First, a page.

If a university prefers to see administrators merely as a servant class or indeed decides that many can be dispensed with through radical surgery to ensure that academics retain the whip hand then it might find it will struggle before too long. Whilst the nostalgia-infused senior common room debates and the delightfully sweet taste of golden age governance will undoubtedly sustain many of the leading participants of the CDBU it won’t be too long in their universities before the infrastructure and professional staffing required to maintain a 21st century institution atrophies and dies. So, the cancer-causing administrators may be excised but it will turn out that this is rather dangerous medicine that the Council has decided to prescribe. Indeed it looks a bit like retreating to 19th Century quackery when modern health care is available. All in all I fear it is a recipe for decay and decline and, you have to say, really isn’t a very good way to go about seeking to build a coalition in defence of universities.

Some Vice-Chancellors will do anything for money…

…provided it’s for a good cause

A bit late in the day but I did want to register how impressive this fundraising effort is from the Vice-Chancellor of De Montfort University. The video, which is intended to raise money for LOROS and PROSTaid, features over 1,000 students from DMU too and can be seen here:

Further details can be found on the DMU website.

And it has recently been confirmed that a team led by the University of Nottingham’s Vice-Chancellor has raised over £250k:

After cycling the length of Britain this summer, the Life Cycle 2 team from The University of Nottingham have successfully raised over £250,000 to widen access to higher education for students from disadvantaged backgrounds.
Life cycle 2
The total raised was a fitting reward for the 12 members of staff who endured headwinds, punctures and falls during a 1,100-mile journey on behalf of ‘Nottingham Potential’, a package of interventions designed to transform the lives of young people.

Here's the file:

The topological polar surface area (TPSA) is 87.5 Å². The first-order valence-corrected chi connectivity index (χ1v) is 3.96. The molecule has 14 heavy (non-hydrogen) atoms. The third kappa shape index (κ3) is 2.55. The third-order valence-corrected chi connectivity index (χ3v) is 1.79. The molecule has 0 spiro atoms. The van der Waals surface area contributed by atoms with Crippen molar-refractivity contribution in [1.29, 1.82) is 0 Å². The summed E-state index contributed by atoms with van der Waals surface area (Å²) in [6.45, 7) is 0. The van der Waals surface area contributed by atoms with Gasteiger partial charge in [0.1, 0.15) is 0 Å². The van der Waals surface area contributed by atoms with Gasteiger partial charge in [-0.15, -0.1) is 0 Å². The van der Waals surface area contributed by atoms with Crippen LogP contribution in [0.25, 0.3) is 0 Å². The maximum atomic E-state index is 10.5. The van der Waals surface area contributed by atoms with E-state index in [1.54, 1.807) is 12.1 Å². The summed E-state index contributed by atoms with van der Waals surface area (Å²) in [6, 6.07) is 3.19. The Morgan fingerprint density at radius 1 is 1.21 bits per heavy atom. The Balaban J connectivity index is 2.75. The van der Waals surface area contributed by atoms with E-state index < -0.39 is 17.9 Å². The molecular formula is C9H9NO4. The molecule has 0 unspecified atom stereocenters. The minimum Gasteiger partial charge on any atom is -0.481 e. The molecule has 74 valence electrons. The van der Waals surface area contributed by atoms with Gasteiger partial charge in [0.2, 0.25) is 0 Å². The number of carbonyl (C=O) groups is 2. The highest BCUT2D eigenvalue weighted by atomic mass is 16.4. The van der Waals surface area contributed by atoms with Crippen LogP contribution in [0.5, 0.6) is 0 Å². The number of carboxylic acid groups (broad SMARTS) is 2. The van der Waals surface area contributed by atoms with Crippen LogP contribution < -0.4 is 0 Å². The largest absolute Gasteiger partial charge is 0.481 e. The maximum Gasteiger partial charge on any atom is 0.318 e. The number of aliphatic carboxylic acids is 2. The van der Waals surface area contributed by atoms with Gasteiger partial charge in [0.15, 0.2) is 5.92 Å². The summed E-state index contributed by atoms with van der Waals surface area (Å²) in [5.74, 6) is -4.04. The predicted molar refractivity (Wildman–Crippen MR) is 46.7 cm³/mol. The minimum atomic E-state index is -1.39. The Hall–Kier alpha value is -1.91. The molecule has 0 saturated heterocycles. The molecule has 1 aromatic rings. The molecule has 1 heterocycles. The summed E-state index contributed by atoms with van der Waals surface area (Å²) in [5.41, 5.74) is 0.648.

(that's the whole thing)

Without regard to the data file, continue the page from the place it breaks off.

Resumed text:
Led by Vice-Chancellor Professor David Greenaway, the team spent 14 days in the saddle, with the specific aim of providing scholarships and bursaries to students from disadvantaged backgrounds and supporting projects targeted at changing opportunities for young people, helping more into further and higher education.

For some you suspect that two weeks on a bike might be preferable to seeking to emulate Professor Shellard’s performance but in any case it is, I think, really impressive to see Vice-Chancellors taking a lead on this kind of fundraising activity.

(PS not quite such an achievement but worthy of note – this is the landmark 600th post here on Registrarism – thank you for reading.)

A New Type of University?

Or Back to Victorian Values?

Salman Khan, founder of the online enterprise which provides video lectures, the Khan Academy, has set out an alternative vision for education in a new book, The One World School House. The Chronicle of Higher Education reports on this exciting new publication (which I must admit I am unlikely to buy):

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Khan’s bold vision for education includes a chapter on higher education:

In a chapter titled “What College Could Be Like,” Mr. Khan conjures an image of a new campus in Silicon Valley where students would spend their days working on internships and projects with mentors, and would continue their education with self-paced learning similar to that of Khan Academy. The students would attend ungraded seminars at night on art and literature, and the faculty would consist of professionals the students would work with as well as traditional professors.

“Traditional universities proudly list the Nobel laureates they have on campus (most of whom have little to no interaction with students),” he writes. “Our university would list the great entrepreneurs, inventors, and executives serving as student advisers and mentors.”

In the book, Mr. Khan also advocates for a separation of universities’ teaching and credentialing roles, arguing that if students could take internationally recognized assessments to prove themselves, the playing field would be leveled between students pursuing different forms of higher education. Although students would not be graded in the imagined university he describes, they would compile a portfolio of their work and assessments from their mentors.

“Existing campuses could move in this direction by de-emphasizing or eliminating lecture-based courses, having their students more engaged in research and co-ops in the broader world, and having more faculty with broad backgrounds who show a deep desire to mentor students,” he writes.

Port_Sunlight

Actually this really isn’t so much of an alternative vision as a fervent wish for a different world coupled with the demand for a “level playing field” which here means removing the elements which means that universities offer a genuinely higher education. It also has an echo of the Victorian patricians like Lever and Salt providing out of hours education for their workforce.  So it really doesn’t sound quite as visionary as all that.